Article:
at UCLA

  • Phenotyping IBS: Perceptions and Modulations of Visceral Sensations

    Sorry, in progress, not accepting new patients

    The purpose of this research study is to improve the understanding of irritable bowel syndrome (IBS) and its underlying cause. The investigators will use magnetic resonance imaging (MRI) to observe differences in the brain between people diagnosed with IBS compared to healthy controls and people with ulcerative colitis, a disease group that has already been characterized. By doing this correlative and comparative study, the investigators hope to gain knowledge on IBS in order to keep the field moving in the right direction and becoming one step closer to discovering effective treatments.

    at UCLA

  • Study to Explore the Therapeutic Effect of Eluxadoline in Treating Irritable Bowel Syndrome With Diarrhea in Children.

    Sorry, in progress, not accepting new patients

    The primary objectives of this study are to explore the therapeutic effect of eluxadoline in treating IBS-D in pediatric patients 12-17 years of age, to evaluate the pharmacokinetics of eluxadoline in pediatric patients with IBS-D, and to evaluate the safety and tolerability of eluxadoline in pediatric patients with IBS-D.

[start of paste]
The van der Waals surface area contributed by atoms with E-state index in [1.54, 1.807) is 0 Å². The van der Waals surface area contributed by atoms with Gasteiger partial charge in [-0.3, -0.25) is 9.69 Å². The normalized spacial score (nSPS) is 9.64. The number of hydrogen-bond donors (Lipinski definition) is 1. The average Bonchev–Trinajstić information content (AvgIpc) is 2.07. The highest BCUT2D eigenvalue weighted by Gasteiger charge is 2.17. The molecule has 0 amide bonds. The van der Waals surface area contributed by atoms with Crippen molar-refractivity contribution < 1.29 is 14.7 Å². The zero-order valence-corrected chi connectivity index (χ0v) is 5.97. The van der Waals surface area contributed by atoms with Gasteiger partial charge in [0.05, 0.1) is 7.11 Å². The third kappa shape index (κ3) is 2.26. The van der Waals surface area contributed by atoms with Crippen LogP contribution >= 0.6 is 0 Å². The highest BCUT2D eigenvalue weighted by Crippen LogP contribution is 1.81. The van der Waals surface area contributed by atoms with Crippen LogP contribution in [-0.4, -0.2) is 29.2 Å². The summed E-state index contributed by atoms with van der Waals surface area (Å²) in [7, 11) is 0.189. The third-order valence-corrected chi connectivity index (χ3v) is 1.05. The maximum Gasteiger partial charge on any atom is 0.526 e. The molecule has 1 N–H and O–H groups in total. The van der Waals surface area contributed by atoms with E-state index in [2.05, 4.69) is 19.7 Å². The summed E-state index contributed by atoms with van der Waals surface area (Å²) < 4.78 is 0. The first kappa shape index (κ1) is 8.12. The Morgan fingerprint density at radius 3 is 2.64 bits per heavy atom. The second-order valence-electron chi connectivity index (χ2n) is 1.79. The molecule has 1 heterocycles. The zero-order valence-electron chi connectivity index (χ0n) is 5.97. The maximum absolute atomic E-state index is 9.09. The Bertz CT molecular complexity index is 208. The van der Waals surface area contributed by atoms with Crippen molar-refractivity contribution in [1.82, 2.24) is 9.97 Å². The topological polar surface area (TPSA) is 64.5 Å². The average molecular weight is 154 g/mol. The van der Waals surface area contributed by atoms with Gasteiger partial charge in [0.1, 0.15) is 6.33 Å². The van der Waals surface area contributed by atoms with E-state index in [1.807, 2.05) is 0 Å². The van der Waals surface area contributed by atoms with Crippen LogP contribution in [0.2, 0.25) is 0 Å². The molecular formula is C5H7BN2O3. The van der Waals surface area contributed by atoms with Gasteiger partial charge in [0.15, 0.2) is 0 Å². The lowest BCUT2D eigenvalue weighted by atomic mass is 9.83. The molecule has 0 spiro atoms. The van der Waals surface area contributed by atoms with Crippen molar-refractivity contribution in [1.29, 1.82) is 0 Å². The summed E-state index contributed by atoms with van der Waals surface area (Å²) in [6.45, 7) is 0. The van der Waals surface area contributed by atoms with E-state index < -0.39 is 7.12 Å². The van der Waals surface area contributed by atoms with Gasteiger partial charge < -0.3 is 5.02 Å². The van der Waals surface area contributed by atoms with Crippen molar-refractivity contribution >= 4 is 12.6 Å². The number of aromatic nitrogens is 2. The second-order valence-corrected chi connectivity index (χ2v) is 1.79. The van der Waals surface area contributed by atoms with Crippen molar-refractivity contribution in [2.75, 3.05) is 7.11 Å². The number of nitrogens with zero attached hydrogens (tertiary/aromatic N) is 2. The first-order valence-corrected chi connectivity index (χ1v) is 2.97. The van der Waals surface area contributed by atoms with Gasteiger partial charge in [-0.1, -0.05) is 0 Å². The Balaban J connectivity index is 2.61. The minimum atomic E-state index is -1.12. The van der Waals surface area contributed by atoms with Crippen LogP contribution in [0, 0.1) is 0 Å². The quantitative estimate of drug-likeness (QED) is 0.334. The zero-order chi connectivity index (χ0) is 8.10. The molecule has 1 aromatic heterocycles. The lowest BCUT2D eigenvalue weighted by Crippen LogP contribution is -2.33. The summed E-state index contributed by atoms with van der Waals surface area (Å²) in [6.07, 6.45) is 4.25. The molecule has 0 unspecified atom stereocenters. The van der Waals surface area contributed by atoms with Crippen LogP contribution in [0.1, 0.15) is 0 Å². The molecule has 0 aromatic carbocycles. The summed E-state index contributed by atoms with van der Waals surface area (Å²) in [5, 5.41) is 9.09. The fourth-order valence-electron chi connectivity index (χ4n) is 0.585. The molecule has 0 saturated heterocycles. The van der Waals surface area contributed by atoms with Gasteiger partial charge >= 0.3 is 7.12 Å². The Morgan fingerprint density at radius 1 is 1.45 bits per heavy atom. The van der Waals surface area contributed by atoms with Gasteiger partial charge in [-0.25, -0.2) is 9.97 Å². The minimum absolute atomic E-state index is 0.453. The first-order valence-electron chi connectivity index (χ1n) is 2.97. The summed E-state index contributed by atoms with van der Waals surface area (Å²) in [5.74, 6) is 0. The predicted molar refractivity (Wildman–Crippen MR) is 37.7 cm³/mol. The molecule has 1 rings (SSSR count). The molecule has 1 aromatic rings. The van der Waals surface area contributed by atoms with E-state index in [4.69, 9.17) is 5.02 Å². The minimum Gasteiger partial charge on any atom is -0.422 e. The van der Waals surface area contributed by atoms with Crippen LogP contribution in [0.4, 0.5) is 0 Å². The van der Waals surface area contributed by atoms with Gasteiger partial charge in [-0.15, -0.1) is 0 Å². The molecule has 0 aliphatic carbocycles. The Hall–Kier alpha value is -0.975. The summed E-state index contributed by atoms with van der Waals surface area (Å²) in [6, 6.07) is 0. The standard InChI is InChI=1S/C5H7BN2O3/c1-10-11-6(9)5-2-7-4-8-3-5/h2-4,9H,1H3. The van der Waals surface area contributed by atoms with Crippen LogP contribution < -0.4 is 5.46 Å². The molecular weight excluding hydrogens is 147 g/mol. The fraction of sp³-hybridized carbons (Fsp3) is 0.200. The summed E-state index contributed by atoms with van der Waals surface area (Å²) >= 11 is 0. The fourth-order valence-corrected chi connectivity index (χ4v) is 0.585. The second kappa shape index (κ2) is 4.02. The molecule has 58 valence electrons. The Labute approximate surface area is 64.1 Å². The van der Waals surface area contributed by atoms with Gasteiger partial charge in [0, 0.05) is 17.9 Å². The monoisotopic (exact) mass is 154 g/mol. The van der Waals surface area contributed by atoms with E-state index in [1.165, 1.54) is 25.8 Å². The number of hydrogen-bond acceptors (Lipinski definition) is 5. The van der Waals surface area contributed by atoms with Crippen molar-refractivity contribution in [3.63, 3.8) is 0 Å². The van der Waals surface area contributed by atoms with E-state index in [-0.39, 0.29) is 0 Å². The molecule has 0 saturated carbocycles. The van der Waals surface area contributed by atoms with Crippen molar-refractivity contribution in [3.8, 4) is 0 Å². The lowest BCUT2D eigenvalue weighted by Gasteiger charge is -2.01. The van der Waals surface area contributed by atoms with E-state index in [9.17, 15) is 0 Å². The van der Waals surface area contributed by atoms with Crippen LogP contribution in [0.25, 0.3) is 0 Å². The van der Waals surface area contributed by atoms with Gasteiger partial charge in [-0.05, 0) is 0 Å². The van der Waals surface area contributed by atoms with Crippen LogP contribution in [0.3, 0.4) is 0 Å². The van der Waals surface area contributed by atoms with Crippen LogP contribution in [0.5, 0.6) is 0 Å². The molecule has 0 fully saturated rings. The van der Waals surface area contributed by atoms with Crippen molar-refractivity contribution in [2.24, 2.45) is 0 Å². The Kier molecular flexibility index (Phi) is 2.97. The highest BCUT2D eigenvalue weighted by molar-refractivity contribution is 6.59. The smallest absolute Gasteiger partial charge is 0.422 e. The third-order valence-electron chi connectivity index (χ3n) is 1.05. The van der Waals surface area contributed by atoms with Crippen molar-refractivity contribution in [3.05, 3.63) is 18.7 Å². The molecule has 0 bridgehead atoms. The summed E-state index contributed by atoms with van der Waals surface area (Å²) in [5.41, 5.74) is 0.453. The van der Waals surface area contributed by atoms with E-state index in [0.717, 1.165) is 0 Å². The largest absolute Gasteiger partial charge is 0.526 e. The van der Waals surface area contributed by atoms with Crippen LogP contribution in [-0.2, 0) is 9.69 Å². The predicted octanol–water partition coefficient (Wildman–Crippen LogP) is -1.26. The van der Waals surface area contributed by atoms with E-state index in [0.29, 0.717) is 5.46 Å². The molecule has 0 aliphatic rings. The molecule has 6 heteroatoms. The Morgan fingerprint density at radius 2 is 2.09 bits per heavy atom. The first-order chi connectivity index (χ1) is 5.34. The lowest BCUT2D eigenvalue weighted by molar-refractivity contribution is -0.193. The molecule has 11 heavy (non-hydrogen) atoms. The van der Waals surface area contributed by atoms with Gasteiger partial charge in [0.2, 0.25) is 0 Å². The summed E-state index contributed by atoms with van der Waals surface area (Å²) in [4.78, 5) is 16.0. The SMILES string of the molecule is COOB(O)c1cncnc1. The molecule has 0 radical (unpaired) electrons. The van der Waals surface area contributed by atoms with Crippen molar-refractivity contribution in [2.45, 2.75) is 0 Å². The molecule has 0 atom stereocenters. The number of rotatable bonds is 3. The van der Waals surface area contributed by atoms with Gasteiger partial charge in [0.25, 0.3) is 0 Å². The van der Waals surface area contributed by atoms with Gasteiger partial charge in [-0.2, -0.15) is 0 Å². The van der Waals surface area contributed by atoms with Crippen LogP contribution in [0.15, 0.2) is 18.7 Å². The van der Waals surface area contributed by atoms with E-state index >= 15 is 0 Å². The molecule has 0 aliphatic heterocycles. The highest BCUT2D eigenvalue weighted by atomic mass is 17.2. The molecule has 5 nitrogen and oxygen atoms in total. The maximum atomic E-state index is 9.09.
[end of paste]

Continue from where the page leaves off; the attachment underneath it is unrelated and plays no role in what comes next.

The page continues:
at UCSF

  • Vestibulodynia: Understanding Pathophysiology and Determining Appropriate Treatments

    Sorry, currently not accepting new patients, but might later

    Vestibulodynia (VBD) is a complex chronic vulvar pain condition that impairs the psychological, physical, and sexual health of 1 in 6 reproductive aged women in the United States. Here, the investigators plan to conduct a randomized, double-blinded, placebo-controlled clinical trial to 1) compare the efficacy of peripheral (lidocaine/estradiol cream), centrally-targeted (nortriptyline), and combined treatments in alleviating pain and improving patient-reported outcomes and 2) determine cytokine and microRNA biomarkers that predict treatment response in women with distinct VBD subtypes. Positive findings from this study will readily translate to improved patient care, permitting the millions of women with VBD, their partners, and their clinicians to make more informed decisions about pain management.

    at UCLA